Top stories on just-style in November include an interview with Pamela Mar, director of sustainability at the Fung Group and EVP of Supply Chain Futures for the Fung Academy, how the US-China trade war could accelerate sourcing from Africa, and reports of poor working conditions, low wages, modern slavery and human trafficking in the UK garment industry. Meanwhile, the United Nations (UN) is preparing to launch the ‘UN Alliance on Sustainable Fashion’ next year.
Digital technologies, robotics and artificial intelligence are starting to bring more speed, efficiency and transparency to apparel supply chains – but less well documented is their potential impact on job losses and social unrest, especially in Asia. It’s a balancing act that Pamela Mar weighs up in her roles as director of sustainability at the Fung Group and EVP of Supply Chain Futures for the Fung Academy, as she tells just-style.
The ongoing trade dispute between the US and China could accelerate the trend for American apparel brands to shift their sourcing away from Chinese suppliers – but any such moves will pose challenges.
While North Africa accounts for more than US$10bn of the continent’s US$13.54bn in clothing and textile exports, the much discussed potential of sub-Saharan Africa as the world’s next sourcing hub is starting to materialise, an industry conference has been told.
Ethiopia is to receive a US$1.2bn boost from the World Bank’s International Development Association (IDA) to help accelerate the country’s economic growth and achieve its vision of becoming a lower-middle-income country – a move expected to attract more foreign investment and raise export revenues.
Ethiopia is to invest US$7bn in new infrastructure and power supply projects, amid plans by the country’s central government to boost economic growth and investment.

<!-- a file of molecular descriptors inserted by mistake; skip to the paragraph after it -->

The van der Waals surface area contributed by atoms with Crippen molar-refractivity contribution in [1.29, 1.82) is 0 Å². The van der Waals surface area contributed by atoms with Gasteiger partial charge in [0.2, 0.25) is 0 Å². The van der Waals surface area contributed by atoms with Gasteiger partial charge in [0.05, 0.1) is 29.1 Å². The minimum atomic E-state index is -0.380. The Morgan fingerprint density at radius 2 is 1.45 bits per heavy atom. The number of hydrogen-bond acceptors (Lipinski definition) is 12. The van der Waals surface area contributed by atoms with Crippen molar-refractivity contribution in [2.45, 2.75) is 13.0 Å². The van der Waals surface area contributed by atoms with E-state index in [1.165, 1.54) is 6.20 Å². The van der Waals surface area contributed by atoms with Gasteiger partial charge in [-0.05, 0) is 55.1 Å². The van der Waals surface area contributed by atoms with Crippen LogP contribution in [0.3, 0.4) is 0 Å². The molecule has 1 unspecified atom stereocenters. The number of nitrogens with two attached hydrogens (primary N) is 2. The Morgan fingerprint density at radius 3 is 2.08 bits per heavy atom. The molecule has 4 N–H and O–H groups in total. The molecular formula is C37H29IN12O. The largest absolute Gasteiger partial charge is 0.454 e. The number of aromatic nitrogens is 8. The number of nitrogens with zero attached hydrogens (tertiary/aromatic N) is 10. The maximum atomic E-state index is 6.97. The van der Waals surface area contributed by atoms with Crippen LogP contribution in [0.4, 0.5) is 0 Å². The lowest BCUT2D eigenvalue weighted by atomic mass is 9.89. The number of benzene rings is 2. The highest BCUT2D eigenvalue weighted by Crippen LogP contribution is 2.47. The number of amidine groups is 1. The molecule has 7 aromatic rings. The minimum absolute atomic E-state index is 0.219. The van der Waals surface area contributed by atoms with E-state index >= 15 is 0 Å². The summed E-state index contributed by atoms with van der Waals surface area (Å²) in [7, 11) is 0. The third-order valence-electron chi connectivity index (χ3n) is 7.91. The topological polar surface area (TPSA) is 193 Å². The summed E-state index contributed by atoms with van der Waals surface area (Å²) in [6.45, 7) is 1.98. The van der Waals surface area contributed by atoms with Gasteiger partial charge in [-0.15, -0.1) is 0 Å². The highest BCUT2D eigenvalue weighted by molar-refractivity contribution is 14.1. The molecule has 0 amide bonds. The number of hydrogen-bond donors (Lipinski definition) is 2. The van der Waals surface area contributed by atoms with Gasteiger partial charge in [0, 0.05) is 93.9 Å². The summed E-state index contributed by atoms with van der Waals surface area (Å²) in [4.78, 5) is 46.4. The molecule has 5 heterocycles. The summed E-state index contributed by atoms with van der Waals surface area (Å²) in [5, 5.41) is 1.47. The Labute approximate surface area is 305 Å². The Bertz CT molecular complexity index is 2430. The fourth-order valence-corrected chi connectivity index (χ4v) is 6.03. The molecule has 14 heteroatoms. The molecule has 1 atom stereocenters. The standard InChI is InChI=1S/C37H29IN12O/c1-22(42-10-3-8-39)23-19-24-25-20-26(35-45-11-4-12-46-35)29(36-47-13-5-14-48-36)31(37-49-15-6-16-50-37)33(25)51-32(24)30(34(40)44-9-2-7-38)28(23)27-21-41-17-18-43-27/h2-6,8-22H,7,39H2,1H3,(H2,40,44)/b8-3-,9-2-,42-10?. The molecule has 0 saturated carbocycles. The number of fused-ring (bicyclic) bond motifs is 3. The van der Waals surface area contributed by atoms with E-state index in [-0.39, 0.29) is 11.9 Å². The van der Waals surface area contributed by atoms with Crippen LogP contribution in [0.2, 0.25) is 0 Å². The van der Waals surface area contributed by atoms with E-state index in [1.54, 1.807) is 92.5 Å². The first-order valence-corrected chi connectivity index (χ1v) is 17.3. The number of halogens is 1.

Reports of poor working conditions, low wages, modern slavery and human trafficking in the global garment industry are usually focused on factories in Asia. But it’s happening closer to home as well. As more UK retailers look to reshore some of their sourcing, the local industry has come under intense scrutiny – and the findings are not good. Here executives from across the sector tell just-style what’s going wrong, and why tough government action is needed.
The digital disruption of the apparel industry from manufacturing to retail is being driven by virtual reality, 3D modelling, artificial intelligence and voice technology. So to be successful into the future, companies along the supply chain must embrace these new tools to better connect with consumers.
The United Nations (UN) is preparing to launch the ‘UN Alliance on Sustainable Fashion’ in March next year, in a bid to create an industry-wide push for action to reduce fashion’s negative social, economic and environmental impacts.
Fashion firms are continuing to wrestle with the challenges of taking decisions quickly and meeting deadlines – and admit they are struggling to speed their go-to-market processes to keep up with fast-moving consumer buying behaviour.
US apparel giant VF Corp has named historic textile mill Revolution Mill in Greensboro, North Carolina, as the future home for select functions of its Jeanswear business.